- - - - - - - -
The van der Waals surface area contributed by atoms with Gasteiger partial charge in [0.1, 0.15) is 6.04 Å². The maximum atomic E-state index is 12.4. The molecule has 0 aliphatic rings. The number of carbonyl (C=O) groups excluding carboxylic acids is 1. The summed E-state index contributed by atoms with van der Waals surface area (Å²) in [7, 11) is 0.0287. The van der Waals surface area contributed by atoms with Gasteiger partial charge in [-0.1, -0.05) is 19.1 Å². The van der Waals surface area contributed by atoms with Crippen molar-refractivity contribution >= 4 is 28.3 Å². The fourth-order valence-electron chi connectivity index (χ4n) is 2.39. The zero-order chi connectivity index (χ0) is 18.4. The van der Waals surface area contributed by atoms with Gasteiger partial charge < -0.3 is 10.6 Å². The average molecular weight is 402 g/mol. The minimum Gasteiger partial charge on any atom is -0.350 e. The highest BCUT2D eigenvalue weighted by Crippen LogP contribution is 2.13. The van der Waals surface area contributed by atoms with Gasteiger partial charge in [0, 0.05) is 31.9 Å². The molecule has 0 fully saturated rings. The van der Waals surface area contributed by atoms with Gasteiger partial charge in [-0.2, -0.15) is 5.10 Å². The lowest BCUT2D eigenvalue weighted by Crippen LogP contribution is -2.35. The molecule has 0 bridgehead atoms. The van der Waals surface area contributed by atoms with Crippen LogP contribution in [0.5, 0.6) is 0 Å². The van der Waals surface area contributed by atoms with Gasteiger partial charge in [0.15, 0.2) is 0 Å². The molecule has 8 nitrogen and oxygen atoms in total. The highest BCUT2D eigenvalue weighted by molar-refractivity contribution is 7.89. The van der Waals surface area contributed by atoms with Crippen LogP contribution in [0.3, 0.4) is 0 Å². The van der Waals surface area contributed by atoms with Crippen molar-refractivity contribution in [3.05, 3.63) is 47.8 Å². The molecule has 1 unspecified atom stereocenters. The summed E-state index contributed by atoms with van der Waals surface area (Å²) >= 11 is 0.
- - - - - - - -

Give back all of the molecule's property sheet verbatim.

The van der Waals surface area contributed by atoms with Gasteiger partial charge in [0.1, 0.15) is 6.04 Å². The maximum atomic E-state index is 12.4. The molecule has 0 aliphatic rings. The number of carbonyl (C=O) groups excluding carboxylic acids is 1. The summed E-state index contributed by atoms with van der Waals surface area (Å²) in [7, 11) is 0.0287. The van der Waals surface area contributed by atoms with Gasteiger partial charge in [-0.1, -0.05) is 19.1 Å². The van der Waals surface area contributed by atoms with Crippen molar-refractivity contribution >= 4 is 28.3 Å². The fourth-order valence-electron chi connectivity index (χ4n) is 2.39. The zero-order chi connectivity index (χ0) is 18.4. The van der Waals surface area contributed by atoms with Gasteiger partial charge < -0.3 is 10.6 Å². The average molecular weight is 402 g/mol. The minimum Gasteiger partial charge on any atom is -0.350 e. The highest BCUT2D eigenvalue weighted by Crippen LogP contribution is 2.13. The van der Waals surface area contributed by atoms with Gasteiger partial charge in [0, 0.05) is 31.9 Å². The molecule has 0 fully saturated rings. The van der Waals surface area contributed by atoms with Gasteiger partial charge in [-0.2, -0.15) is 5.10 Å². The lowest BCUT2D eigenvalue weighted by Crippen LogP contribution is -2.35. The molecule has 0 bridgehead atoms. The van der Waals surface area contributed by atoms with Crippen LogP contribution in [0.5, 0.6) is 0 Å². The van der Waals surface area contributed by atoms with Gasteiger partial charge in [0.15, 0.2) is 0 Å². The molecule has 8 nitrogen and oxygen atoms in total. The highest BCUT2D eigenvalue weighted by molar-refractivity contribution is 7.89. The van der Waals surface area contributed by atoms with Crippen LogP contribution in [0.3, 0.4) is 0 Å². The van der Waals surface area contributed by atoms with Crippen molar-refractivity contribution in [3.05, 3.63) is 47.8 Å². The molecule has 1 unspecified atom stereocenters. The summed E-state index contributed by atoms with van der Waals surface area (Å²) >= 11 is 0.